There are other parking garages on:

  • East 69th Street between 1st and 2nd avenues.
  • East 67th Street between York and 1st avenues.
  • East 65th Street between 1st and 2nd avenues.

Once you’re in the hospital

When you get to the hospital, take the B elevator to the 6th floor. Check in at the desk in the PSC waiting room.

Many staff members will ask you to say and spell your name and birth date. This is for your safety. People with the same or a similar name may be having surgery on the same day.

We’ll give you a hospital gown, robe, and nonskid socks to wear when it’s time to change for surgery.

For caregivers, family, and friends

‌  Read Information for Family and Friends for the Day of Surgery to help you know what to expect on the day of your loved one’s surgery.

Meet with a nurse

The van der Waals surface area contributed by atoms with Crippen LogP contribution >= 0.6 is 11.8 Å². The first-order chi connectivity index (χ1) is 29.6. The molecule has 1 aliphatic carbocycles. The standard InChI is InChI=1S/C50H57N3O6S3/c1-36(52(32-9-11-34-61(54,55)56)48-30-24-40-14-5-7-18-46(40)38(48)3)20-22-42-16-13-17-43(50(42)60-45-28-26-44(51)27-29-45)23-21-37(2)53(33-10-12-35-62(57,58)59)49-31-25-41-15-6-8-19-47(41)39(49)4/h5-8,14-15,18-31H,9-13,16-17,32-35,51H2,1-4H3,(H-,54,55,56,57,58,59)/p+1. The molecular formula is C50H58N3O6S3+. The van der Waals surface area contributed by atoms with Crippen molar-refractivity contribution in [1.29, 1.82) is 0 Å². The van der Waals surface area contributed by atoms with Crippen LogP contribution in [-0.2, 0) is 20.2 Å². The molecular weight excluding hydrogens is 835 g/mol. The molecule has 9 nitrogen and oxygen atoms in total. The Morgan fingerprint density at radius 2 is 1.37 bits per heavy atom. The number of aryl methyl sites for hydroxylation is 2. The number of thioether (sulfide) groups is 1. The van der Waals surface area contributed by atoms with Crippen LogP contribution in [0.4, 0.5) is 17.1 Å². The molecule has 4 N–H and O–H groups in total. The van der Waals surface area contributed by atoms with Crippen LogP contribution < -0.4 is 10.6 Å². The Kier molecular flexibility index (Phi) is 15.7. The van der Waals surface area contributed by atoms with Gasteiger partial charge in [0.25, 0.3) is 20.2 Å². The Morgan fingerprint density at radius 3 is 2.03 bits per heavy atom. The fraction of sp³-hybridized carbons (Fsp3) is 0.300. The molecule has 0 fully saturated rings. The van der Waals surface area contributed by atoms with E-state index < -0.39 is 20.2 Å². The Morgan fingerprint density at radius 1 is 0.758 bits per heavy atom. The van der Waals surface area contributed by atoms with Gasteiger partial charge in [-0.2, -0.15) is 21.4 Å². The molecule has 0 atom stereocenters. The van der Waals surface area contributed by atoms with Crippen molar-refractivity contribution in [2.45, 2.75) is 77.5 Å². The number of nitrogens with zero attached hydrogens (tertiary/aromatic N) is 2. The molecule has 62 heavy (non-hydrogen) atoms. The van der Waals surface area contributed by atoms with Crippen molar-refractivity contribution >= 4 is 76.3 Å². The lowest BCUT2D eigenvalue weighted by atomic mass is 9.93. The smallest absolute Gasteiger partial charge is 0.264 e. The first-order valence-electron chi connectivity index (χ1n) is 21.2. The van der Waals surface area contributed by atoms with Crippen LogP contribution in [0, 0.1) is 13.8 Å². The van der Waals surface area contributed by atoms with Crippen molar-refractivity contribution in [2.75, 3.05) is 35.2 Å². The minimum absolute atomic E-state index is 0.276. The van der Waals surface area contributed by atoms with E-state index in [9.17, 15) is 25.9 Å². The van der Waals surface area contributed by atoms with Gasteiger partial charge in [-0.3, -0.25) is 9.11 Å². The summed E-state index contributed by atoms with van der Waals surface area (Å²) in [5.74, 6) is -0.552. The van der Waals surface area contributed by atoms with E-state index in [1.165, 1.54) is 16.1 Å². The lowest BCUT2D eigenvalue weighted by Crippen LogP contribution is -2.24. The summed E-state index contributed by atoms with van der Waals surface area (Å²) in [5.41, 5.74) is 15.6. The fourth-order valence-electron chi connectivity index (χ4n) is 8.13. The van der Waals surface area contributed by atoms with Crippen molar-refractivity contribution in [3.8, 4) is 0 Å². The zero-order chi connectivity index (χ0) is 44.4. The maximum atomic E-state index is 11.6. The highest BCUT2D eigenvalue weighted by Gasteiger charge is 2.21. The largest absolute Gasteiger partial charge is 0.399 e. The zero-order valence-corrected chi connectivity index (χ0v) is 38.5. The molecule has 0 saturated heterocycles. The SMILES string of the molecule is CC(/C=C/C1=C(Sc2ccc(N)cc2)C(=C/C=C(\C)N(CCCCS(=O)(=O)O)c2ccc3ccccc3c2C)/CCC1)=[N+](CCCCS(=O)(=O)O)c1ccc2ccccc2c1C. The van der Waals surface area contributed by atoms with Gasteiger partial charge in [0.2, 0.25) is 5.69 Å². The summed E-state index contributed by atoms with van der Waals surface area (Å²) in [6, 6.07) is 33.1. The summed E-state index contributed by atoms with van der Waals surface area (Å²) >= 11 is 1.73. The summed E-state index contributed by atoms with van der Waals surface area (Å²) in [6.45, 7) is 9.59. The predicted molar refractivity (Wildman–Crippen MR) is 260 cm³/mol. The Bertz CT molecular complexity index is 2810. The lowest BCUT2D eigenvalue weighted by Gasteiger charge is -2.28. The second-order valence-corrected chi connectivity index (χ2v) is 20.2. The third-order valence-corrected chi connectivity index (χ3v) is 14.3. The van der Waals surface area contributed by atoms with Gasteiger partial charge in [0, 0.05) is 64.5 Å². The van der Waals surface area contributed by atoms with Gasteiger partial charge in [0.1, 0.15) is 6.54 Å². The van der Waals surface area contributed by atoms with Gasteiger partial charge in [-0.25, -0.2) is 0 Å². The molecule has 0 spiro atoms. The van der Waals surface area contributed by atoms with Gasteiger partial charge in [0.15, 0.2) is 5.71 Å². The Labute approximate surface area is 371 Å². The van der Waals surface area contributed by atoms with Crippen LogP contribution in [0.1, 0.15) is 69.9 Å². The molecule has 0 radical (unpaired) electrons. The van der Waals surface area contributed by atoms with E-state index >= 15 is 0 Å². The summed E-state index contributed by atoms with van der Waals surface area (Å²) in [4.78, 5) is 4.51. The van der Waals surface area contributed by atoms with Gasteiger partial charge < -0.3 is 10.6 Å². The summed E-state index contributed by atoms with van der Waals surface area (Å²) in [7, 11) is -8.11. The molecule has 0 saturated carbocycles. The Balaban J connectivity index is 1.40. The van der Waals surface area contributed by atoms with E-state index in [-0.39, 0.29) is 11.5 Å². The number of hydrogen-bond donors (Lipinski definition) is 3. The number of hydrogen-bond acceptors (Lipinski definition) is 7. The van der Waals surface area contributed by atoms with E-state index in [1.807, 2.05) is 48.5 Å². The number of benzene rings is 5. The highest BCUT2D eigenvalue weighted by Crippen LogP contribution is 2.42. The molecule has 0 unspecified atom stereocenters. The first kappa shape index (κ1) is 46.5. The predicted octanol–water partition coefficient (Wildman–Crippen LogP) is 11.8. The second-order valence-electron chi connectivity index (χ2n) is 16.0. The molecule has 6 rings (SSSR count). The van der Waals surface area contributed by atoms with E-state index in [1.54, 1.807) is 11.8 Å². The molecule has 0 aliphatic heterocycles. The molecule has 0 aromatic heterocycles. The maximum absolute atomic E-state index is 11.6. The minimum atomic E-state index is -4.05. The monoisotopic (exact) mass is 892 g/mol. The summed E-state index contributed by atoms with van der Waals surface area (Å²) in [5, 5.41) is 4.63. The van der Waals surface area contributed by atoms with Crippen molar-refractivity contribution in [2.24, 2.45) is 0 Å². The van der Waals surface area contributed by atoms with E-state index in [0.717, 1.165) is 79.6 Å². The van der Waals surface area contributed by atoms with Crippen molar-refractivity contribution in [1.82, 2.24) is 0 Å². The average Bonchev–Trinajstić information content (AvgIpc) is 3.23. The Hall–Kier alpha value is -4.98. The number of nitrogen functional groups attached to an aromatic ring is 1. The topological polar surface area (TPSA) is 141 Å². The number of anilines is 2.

You’ll meet with a nurse before surgery. Tell them the dose of any medicines you took after midnight (12 a.m.) and the time you took them. Make sure to include prescription and over-the-counter medicines, patches, and creams.

Your nurse may place an intravenous (IV) line in one of your veins, usually in your arm or hand. If your nurse does not place the IV, your anesthesiologist (A-nes-THEE-zee-AH-loh-jist) will do it in the operating room.

Meet with an anesthesiologist

You’ll also meet with an anesthesiologist before surgery. They will:

  • Review your medical history with you.
  • Ask if you’ve had any problems with anesthesia in the past. This includes nausea (feeling like you’re going to throw up) or pain.
  • Talk with you about your comfort and safety during your surgery.
  • Talk with you about the kind of anesthesia you’ll get.
  • Answer questions you have about anesthesia.

Get ready for surgery

When it’s time for your surgery, you’ll take off your eyeglasses, hearing aids, dentures, prosthetic devices, wig, and religious articles.